Domestic Violence Dockets resolve domestic violence cases using a vertical case management approach. Its teams are composed of prosecutors, domestic violence victim advocates, family relations counselors, and law enforcement representatives who organize case processing through regular meetings. Defendants are mandated to return to court frequently to ensure compliance with court orders.
This is a special docket in the Middlesex Judicial District, which hears visitation and contested custody matters transferred from Judicial Districts in the state. One judge presides over and handles the docket. The docket speedily decides contested cases without interruption. Cases are transferred to the Regional Family Trial Docket by the family presiding judge only when they meet the program requirements. The case must be child-focused and ready for trial. Also, an attorney must have been appointed for the children, and a family relations case study must have been completed, not exceeding nine months old.
This session was established to handle municipal and state tax appeals, and also handle appeals from state administrative agencies following the Uniform Administrative Procedure Act (CGS sec. 4–166 et seq.). It is situated at New Britain Superior Court, 20 Franklin Square, New Britain, CT 06051. For more information, visit the website.
Based in the Hartford Judicial District at 95 Washington Street, the docket is responsible for adjudicating specific land use cases. The following types of land use cases are considered for transfer:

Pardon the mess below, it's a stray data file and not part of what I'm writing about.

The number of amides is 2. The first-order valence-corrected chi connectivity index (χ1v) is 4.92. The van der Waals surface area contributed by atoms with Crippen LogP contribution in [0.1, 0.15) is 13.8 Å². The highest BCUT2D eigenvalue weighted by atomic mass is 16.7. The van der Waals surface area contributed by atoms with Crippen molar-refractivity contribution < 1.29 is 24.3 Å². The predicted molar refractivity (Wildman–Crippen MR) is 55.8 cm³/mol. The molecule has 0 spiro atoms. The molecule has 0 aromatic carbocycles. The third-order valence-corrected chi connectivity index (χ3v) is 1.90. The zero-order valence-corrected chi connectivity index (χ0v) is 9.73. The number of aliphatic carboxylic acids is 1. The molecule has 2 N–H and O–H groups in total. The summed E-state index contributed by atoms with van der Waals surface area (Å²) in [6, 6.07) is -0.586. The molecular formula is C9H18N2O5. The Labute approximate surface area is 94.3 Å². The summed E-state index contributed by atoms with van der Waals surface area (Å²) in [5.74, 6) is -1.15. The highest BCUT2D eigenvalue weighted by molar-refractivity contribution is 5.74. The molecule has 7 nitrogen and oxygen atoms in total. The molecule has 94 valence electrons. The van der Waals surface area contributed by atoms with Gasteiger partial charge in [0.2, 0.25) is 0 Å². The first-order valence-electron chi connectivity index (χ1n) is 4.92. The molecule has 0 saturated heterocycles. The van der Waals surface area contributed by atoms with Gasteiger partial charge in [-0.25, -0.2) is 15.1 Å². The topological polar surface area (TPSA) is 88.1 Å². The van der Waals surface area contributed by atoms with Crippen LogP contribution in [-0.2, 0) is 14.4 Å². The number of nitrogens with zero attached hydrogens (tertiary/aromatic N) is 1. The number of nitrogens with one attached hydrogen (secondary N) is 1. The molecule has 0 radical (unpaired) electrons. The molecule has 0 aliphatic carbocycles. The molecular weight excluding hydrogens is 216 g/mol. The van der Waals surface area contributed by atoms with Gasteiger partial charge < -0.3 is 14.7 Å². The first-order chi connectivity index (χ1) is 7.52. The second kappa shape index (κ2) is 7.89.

- Inland/Wetlands/Environmental Enforcement;
- Affordable Housing Appeals (will be referred to the land use docket and reassigned as applicable); and
- Miscellaneous land use litigation
Counsel or self-represented persons may file an application for referral using the JD-CV–129, Application for Case Referral—Land Use Litigation Docket form. Zoning Board of Appeals (ZBA) variances, easements, and quiet titleS will not be accepted for transfer to the docket at this time.
There are 13 judicial districts of the Connecticut Superior Courts, which have at least one courthouse and one geographical area court. The Superior Court has senior judges, state referees, judge trial referees, and family support magistrates, who serve together with the Superior Court judges. These judges are qualified to retire at the age of 65 or after serving for 20 years as a judge. Any judge that retires before the mandatory retirement age of 70 may become a senior judge. These judges may serve out their remaining terms at the court where they were appointed. A senior judge may be reappointed to successive terms until the age of 70 and will have the same powers as a superior court judge. The governor may nominate a successor for their seat on the bench when a judge takes senior status.
With some restrictions, a senior judge automatically becomes a state referee after turning 70. A state referee is a retired judge who continues in service. A judge trial referee is a subdivision of state referees who hear specific cases and are appointed for terms of not more than one year. Judge trial referees and state referees have the authority of a Superior Court judge on matters referred by the Superior Court.
The governor appoints family support magistrates for a term of three-year terms. Even though these magistrates perform some judicial functions, family support magistrates are not judges. The duties of the family support magistrates include hearing paternity, child, and spousal support matters.
All candidates vying for the position of a Superior Court judge must meet the following minimum eligibility requirements:
- Must be below 70 at the time of appointment
- Must be a citizen and resident of the United States and Connecticut
- Must be licensed to practice law in the state
Persons interested in obtaining Connecticut Superior Court records may search online via any of these portals:
- Superior Court Case Lookup
- Civil / Family / Housing/ Small Claims
- Criminal / Motor Vehicle
- Housing Session
- Centralized Small Claims Case Lookup